Legal Updates

Employment Law – Ministers could have contracts of employment for “spiritual work” – Unfair Dismissal

 

In the case of Moore v President of the Methodist Conference [2009], Ms Moore, a Methodist Minister, resigned from her position and brought an action in the Employment Tribunal (ET) for constructive dismissal against the President of the Methodist Conference.  Her claim was dismissed by the ET on the basis that she could not be deemed an ‘employee’ of the Methodist Church with the meaning of the Employment Rights Act 1996 (s.230).  This being the case, she was barred from bringing a claim for unfair dismissal before an employment tribunal.

The ET’s rationale was that it had to follow the decisions involving ministers in earlier cases and, although the claimant was entitled to a stipend (a payment which is not salary but often likened to salary), the payment did not depend on work carried out by the claimant, which would normally be the case in an employer-employee relationship.  One of the cases focused on by the ET, President of the Methodist Conference v Parfitt [1984] (a Court of Appeal Case), placed great weight on the ‘spiritual nature’ of the role of a minister, and seemed to distinguish this from ‘normal’ employment.

Ms Moore successfully appealed to Employment Appeal Tribunal (EAT) which found, having looked closely at a later decision in the House of Lords in Percy v Church of Scotland Board of National Mission HL [2006], that the spiritual nature of a minister’s role in a church, should not automatically result in a presumption that there is no intention to create legal relations between the minister and church (contrary to Parfitt).  The EAT went on to consider at this point, whether there was a contract between Ms Moore and the Methodist church and, if so, whether it was an employment contract.  The EAT found that there was a contract and it was an employment contract, with Ms Moore being an employee of the Church.  Even if Ms Moore was not an employee when ordained as a minister, when she was subsequently appointed to her post as Superintendent Minister on the Methodist Church's Redruth Circuit, there was clearly an offer and acceptance of the post for a fixed term, and this was coupled with clear duties, information on remuneration, expenses, accommodation and holidays.  The EAT added that although Ms Moore had great deal of flexibility in the way she carried out her work, this did not make it inconsistent with an employment contract, as many professionals have such flexibility and discretion in carrying out their work.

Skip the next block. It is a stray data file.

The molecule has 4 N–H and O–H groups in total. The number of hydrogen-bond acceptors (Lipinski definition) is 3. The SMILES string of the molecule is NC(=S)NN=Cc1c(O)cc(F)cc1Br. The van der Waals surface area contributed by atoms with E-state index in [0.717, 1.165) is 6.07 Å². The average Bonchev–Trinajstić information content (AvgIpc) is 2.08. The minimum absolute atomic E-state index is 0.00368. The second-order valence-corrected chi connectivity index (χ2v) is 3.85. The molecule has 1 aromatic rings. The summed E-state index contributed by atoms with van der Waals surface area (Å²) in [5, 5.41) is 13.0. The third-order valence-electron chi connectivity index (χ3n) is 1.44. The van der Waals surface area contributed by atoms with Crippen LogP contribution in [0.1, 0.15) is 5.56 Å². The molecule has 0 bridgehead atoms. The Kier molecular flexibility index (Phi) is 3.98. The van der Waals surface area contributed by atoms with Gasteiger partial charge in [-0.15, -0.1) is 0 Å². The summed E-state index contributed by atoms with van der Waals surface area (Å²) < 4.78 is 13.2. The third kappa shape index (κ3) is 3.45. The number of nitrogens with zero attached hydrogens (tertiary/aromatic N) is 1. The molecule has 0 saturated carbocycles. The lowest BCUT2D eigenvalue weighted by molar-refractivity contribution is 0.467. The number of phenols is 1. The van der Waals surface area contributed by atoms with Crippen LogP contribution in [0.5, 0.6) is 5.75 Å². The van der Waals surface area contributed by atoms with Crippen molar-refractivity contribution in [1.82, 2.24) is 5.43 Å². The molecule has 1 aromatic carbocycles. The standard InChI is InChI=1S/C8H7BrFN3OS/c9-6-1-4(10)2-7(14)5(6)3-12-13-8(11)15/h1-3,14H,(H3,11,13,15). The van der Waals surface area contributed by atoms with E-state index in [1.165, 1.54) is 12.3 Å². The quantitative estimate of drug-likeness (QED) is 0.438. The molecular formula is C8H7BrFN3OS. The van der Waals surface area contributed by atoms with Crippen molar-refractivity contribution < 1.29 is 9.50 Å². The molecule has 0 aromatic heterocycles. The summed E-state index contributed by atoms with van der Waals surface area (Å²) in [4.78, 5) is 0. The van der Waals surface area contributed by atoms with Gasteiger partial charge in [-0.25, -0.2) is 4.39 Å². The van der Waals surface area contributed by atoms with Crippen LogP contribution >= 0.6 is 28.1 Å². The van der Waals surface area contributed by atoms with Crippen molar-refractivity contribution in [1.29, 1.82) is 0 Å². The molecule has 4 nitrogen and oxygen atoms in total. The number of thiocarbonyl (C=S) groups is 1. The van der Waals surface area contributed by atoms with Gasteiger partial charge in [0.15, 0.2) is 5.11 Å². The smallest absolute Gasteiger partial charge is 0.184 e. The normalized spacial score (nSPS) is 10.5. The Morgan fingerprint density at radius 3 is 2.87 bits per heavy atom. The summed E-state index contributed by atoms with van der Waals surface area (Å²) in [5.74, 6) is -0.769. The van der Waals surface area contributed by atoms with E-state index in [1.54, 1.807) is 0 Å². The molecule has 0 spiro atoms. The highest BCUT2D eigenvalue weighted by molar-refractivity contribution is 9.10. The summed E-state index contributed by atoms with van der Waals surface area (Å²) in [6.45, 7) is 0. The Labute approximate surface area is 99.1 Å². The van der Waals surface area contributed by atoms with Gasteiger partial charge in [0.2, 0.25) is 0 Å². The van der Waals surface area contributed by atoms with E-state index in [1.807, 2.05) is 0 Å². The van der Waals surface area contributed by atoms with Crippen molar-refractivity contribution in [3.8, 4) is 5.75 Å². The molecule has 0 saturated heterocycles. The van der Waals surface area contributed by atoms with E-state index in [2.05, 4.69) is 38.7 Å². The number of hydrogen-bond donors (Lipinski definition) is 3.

Underhill P., sitting in the EAT, made the clear statement that there is no "necessary incompatibility between being the servant of God and being an employee of the Church".

The case has been referred back to the ET for the unfair dismissal claim to be heard.

If you require further information contact us at enquiries@rtcooperssolicitors.com

Visit http://www.rtcoopers.com/practice_employment.php   or http://www.employmentlawyersinlondon.com;

www.compromiseagreementlonuk.com; www.adviceoncompromiseagreement.com

© RT COOPERS, 2011. This Briefing Note does not provide a comprehensive or complete statement of the law relating to the issues discussed nor does it constitute legal advice. It is intended only to highlight general issues. Specialist legal advice should always be sought in relation to particular circumstances.

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